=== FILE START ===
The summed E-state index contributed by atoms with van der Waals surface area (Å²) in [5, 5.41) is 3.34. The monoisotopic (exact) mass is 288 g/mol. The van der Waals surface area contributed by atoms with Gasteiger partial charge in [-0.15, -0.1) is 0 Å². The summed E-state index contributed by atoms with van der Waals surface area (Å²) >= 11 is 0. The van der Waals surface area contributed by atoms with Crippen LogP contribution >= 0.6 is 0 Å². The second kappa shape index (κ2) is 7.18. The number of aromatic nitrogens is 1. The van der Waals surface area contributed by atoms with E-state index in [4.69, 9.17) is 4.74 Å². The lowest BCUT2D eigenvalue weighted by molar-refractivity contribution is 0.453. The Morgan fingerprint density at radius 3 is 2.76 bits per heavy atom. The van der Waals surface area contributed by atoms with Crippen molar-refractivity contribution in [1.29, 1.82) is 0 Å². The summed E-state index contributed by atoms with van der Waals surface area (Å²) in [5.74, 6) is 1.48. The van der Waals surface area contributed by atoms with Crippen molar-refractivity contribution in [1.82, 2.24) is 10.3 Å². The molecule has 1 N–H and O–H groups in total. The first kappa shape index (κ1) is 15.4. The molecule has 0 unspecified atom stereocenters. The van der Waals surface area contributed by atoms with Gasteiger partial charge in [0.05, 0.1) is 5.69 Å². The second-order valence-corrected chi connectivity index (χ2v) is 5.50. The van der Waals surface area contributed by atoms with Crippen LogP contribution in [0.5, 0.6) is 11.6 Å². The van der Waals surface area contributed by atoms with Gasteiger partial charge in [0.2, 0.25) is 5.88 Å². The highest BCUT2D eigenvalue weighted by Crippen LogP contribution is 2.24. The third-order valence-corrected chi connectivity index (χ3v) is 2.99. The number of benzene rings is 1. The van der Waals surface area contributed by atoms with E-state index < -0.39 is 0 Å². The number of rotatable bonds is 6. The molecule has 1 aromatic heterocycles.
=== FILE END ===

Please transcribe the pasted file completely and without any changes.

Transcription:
The summed E-state index contributed by atoms with van der Waals surface area (Å²) in [5, 5.41) is 3.34. The monoisotopic (exact) mass is 288 g/mol. The van der Waals surface area contributed by atoms with Gasteiger partial charge in [-0.15, -0.1) is 0 Å². The summed E-state index contributed by atoms with van der Waals surface area (Å²) >= 11 is 0. The van der Waals surface area contributed by atoms with Crippen LogP contribution >= 0.6 is 0 Å². The second kappa shape index (κ2) is 7.18. The number of aromatic nitrogens is 1. The van der Waals surface area contributed by atoms with E-state index in [4.69, 9.17) is 4.74 Å². The lowest BCUT2D eigenvalue weighted by molar-refractivity contribution is 0.453. The Morgan fingerprint density at radius 3 is 2.76 bits per heavy atom. The van der Waals surface area contributed by atoms with Crippen molar-refractivity contribution in [1.29, 1.82) is 0 Å². The summed E-state index contributed by atoms with van der Waals surface area (Å²) in [5.74, 6) is 1.48. The van der Waals surface area contributed by atoms with Crippen molar-refractivity contribution in [1.82, 2.24) is 10.3 Å². The molecule has 1 N–H and O–H groups in total. The first kappa shape index (κ1) is 15.4. The molecule has 0 unspecified atom stereocenters. The van der Waals surface area contributed by atoms with Gasteiger partial charge in [0.05, 0.1) is 5.69 Å². The second-order valence-corrected chi connectivity index (χ2v) is 5.50. The van der Waals surface area contributed by atoms with Crippen LogP contribution in [0.5, 0.6) is 11.6 Å². The van der Waals surface area contributed by atoms with Gasteiger partial charge in [0.2, 0.25) is 5.88 Å². The highest BCUT2D eigenvalue weighted by Crippen LogP contribution is 2.24. The third-order valence-corrected chi connectivity index (χ3v) is 2.99. The number of benzene rings is 1. The van der Waals surface area contributed by atoms with E-state index < -0.39 is 0 Å². The number of rotatable bonds is 6. The molecule has 1 aromatic heterocycles.